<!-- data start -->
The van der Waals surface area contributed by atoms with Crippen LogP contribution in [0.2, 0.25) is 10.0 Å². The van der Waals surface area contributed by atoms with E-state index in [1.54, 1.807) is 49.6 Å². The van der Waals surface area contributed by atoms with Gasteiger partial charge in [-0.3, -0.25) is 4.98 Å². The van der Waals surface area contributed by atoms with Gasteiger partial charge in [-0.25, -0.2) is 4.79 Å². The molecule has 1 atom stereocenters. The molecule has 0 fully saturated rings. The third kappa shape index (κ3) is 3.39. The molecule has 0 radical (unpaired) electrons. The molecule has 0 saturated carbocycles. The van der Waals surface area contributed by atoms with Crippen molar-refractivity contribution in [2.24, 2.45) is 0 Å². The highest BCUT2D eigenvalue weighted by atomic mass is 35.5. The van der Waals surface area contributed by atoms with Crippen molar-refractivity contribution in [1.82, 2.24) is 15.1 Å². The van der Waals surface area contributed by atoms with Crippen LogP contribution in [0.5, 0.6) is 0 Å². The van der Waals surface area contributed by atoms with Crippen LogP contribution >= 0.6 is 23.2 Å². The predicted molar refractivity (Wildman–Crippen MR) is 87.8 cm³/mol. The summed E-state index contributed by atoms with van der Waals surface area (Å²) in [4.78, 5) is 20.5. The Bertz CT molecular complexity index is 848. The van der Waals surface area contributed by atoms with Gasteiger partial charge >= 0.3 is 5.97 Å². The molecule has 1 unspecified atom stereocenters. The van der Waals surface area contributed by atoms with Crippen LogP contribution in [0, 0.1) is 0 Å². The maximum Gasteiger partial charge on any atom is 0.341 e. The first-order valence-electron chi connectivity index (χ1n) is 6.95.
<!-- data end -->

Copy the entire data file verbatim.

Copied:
The van der Waals surface area contributed by atoms with Crippen LogP contribution in [0.2, 0.25) is 10.0 Å². The van der Waals surface area contributed by atoms with E-state index in [1.54, 1.807) is 49.6 Å². The van der Waals surface area contributed by atoms with Gasteiger partial charge in [-0.3, -0.25) is 4.98 Å². The van der Waals surface area contributed by atoms with Gasteiger partial charge in [-0.25, -0.2) is 4.79 Å². The molecule has 1 atom stereocenters. The molecule has 0 fully saturated rings. The third kappa shape index (κ3) is 3.39. The molecule has 0 radical (unpaired) electrons. The molecule has 0 saturated carbocycles. The van der Waals surface area contributed by atoms with Crippen molar-refractivity contribution in [2.24, 2.45) is 0 Å². The highest BCUT2D eigenvalue weighted by atomic mass is 35.5. The van der Waals surface area contributed by atoms with Crippen molar-refractivity contribution in [1.82, 2.24) is 15.1 Å². The van der Waals surface area contributed by atoms with Crippen LogP contribution in [0.5, 0.6) is 0 Å². The van der Waals surface area contributed by atoms with Crippen LogP contribution >= 0.6 is 23.2 Å². The predicted molar refractivity (Wildman–Crippen MR) is 87.8 cm³/mol. The summed E-state index contributed by atoms with van der Waals surface area (Å²) in [4.78, 5) is 20.5. The Bertz CT molecular complexity index is 848. The van der Waals surface area contributed by atoms with Gasteiger partial charge >= 0.3 is 5.97 Å². The molecule has 1 unspecified atom stereocenters. The van der Waals surface area contributed by atoms with Crippen LogP contribution in [0, 0.1) is 0 Å². The maximum Gasteiger partial charge on any atom is 0.341 e. The first-order valence-electron chi connectivity index (χ1n) is 6.95.